An impressive number of people sacrificed a couple hours of splendid autumn weather Sunday to hear James David Christie’s organ recital at Harvard’s Memorial Church, and they were amply rewarded. Christie has a stellar résumé which includes the positions of Professor of Organ at Oberlin Conservatory, College Organist at Wellesley College, Distinguished Artist in Residence at College of the Holy Cross, and Organist of the Boston Symphony Orchestra. The artist demonstrated his versatility, playing a variety of early music on the C. B. Fisk organ in the rear gallery in the first half, and then a rarely heard late Romantic organ symphony on the Skinner instrument in Appleton Chapel. As an avid repertoire hound, I was delighted to be introduced to two Baroque composers previously unknown to me (Piroye and Buttstett) as well as unfamiliar works (the two chaconnes) by composers I did know.
We first heard La Béatitude by a lesser-known French Baroque composer, Charles Piroye (ca. 1668/72-1717/30). This was a rondo with rollicking dance-rhythms. Christie found many tangy tone-colors and played with irresistible zest even as the recurrences of the main theme acquired increasing majesty towards the end. The Ciaccona in C of Bernardo Storace (fl. mid-17th century) was also dance-inspired and high-spirited, with plenty of Christie’s sparkling fingerwork and some comic hiccups just before its conclusion.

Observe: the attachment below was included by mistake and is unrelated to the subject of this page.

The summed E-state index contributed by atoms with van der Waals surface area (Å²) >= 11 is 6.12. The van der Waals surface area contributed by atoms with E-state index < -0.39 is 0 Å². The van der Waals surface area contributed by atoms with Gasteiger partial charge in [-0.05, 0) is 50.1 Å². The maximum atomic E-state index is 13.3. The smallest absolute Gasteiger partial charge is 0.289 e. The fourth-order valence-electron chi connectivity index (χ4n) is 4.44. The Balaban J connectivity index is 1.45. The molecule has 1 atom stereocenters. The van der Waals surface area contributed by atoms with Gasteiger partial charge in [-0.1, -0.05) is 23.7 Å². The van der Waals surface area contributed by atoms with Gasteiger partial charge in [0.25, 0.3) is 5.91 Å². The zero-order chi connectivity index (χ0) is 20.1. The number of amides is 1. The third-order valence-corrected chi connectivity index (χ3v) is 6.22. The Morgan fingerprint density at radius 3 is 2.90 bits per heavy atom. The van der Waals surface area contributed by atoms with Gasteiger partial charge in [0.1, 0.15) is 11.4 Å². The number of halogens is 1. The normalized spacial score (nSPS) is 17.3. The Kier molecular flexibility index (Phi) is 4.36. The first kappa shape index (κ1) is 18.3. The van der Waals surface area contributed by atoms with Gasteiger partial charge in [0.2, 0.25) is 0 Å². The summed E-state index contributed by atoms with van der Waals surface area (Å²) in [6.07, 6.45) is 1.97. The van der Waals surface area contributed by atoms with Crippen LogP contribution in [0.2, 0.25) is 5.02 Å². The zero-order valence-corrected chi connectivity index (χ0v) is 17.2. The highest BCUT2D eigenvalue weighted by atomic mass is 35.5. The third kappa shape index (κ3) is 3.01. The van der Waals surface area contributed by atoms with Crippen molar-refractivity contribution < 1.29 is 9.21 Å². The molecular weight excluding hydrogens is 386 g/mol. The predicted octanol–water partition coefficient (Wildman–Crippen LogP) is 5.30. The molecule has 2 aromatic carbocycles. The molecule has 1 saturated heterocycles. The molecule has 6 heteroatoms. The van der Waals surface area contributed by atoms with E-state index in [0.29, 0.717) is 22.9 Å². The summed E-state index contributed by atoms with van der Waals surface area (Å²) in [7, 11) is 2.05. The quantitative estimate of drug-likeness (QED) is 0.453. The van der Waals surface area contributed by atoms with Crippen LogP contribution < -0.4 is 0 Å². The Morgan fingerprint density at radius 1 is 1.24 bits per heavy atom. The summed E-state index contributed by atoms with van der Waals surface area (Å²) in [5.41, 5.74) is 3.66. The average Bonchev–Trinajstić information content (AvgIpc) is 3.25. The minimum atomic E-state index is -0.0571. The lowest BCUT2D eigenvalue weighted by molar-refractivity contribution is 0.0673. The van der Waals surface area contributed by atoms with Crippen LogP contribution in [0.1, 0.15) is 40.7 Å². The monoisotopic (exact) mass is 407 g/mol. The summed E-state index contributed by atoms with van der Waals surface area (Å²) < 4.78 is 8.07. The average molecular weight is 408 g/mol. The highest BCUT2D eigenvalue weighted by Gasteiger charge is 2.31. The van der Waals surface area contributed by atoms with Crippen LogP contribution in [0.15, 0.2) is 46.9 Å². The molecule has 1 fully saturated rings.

A marked mood shift came with Johann Pachelbel’s plangent Ciaconna in F minor. The performer displayed the unadorned beauty of the Fisk’s 8’ stopped flutes and principals. With its variations on a repeating chord sequence, the piece is structured much like the composer’s inescapable Canon but is a far more interesting work to my ears. Christie gave it an airy texture and exquisite pathos. In a similar mold is Dietrich Buxtehude’s Passacaglia in D minor, with variations over a repeating bass line. The artist registered the work with restraint, by section (mf –mp –mf), and his mixture of sustained and gently detached articulation avoided the dogmatic legato that can render this work deadly. This subtle performance compelled me to reconsider my longtime relegating of this work to the rank of second-class Buxtehude.
We again changed moods with Johann Sebastian Bach’s vigorous Fugue on the Magnificat (BWV 733), Christie achieving the neat trick of combining brio with grandeur (as he had in the Piroye). Entrances of the fugue subject were gracefully pointed up as the performer’s rhythmic energy swept us along. Registration here was anything but restrained: the final two pedal entrances thundered forth thrillingly with the 32’ bombarde. Another discovery (for me) followed with the Fugue in E Minor by Johann Heinrich Buttstett (1666-1727), which could as well be called a “scherzo” thanks to its playful charm. Its subject features rapid repetitions of each pitch (the first four of which quote Buxtehude’s Praeludium in F-sharp Minor). It is often thought that the organ can’t make clear fast reiterations as it lacks the defining percussion of the harpsichord’s plectra or the piano’s hammers. Christie, however, wasted no time exploding that notion. The innumerable clear note—and chord!—repetitions were an eloquent testament to the player’s marvelously controlled wrist and finger action as well as the highly responsive suspended tracker action of the Fisk organ. This was both a tour de force and thoroughly entertaining.